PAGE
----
300 years of brewing is no small beer for historic ale
ARCHAEOLOGY tells us that brewing has been in Ireland for more than 3,000 years -- so perhaps three centuries seems like small beer.
But that didn't stop the historic Smithwick's brewery proudly delving into the archives to celebrate its 300 years in Kilkenny city.
The brewery has been in the ownership of the Smithwick family since it opened in 1710.
And over the centuries it has built up an international reputation that has attracted Hollywood actors and US presidents to sample a pint.
The images unearthed from the archives document the brewery's colourful history throughout the 18th, 19th and 20th centuries.
World figures including Ronald Reagan are included -- he is pictured drinking Smithwick's with his wife Nancy, during a visit to Ireland in 1984.
The brewery was founded by John Smithwick, who moved to Kilkenny in 1710, but as a Catholic suffered from the penal laws of the time which forbade property ownership.
Nevertheless he went into the brewing business with Richard Cole on a piece of land leased from the Duke of Ormonde. Shortly afterwards, the lease was passed to his sole ownership and business was brisk.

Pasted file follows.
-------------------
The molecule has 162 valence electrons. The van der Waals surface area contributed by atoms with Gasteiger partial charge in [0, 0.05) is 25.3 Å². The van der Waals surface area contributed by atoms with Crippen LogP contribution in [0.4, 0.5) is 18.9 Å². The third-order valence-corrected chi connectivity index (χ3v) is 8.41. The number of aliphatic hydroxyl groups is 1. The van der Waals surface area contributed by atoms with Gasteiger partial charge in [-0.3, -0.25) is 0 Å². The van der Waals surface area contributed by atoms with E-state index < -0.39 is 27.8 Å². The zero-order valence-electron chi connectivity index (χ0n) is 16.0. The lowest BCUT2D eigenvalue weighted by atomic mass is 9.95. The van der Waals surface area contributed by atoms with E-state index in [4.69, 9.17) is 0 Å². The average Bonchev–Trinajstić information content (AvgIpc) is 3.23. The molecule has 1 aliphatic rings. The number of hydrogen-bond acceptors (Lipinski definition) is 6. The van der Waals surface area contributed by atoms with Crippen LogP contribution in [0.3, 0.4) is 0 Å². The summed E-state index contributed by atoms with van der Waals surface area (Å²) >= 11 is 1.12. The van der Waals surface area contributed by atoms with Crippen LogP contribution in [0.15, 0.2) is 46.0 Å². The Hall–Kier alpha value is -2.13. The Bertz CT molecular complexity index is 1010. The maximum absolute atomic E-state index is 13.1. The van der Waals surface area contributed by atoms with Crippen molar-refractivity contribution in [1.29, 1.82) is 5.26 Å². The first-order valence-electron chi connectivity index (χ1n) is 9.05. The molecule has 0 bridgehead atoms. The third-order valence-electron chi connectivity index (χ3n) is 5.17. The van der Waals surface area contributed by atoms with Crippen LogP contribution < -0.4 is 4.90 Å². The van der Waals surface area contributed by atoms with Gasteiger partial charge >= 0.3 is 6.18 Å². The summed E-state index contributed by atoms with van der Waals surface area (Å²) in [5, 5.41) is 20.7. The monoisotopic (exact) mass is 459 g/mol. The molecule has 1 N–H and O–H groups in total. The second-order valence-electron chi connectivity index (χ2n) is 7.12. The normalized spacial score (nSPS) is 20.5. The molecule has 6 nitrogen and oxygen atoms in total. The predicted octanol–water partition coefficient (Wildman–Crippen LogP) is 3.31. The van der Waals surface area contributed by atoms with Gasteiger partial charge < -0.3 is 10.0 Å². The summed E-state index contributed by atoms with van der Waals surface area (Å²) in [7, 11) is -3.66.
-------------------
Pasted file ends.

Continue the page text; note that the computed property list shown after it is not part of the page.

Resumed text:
By 1865, Smithwick's was the largest brewery outside of the cities of Dublin and Cork.
A water wheel fed from a dam on the Breagagh river served the brewers as a source of power until 1951.
In the early 1900s, the brewery was given a makeover, and the equipment installed was used until the 1960s.
In 1899, with James Smithwick at the helm, it became a limited company.
When financial problems hit, auditors advised closure -- but the family dug deep into its own resources to keep the 200 staff employed.
The first decades in the 20th century were not easy for Smithwick's. It was able to take over its city rival Sullivan's but the number of brands was cut to just two after its first strike in 1920.
But their luck turned and by 1949 sales had reached a record 51,540 barrels per annum. The following year, Smithwick's started exporting to the US.
In 1964, Guinness and Company, bought a controlling share in the business.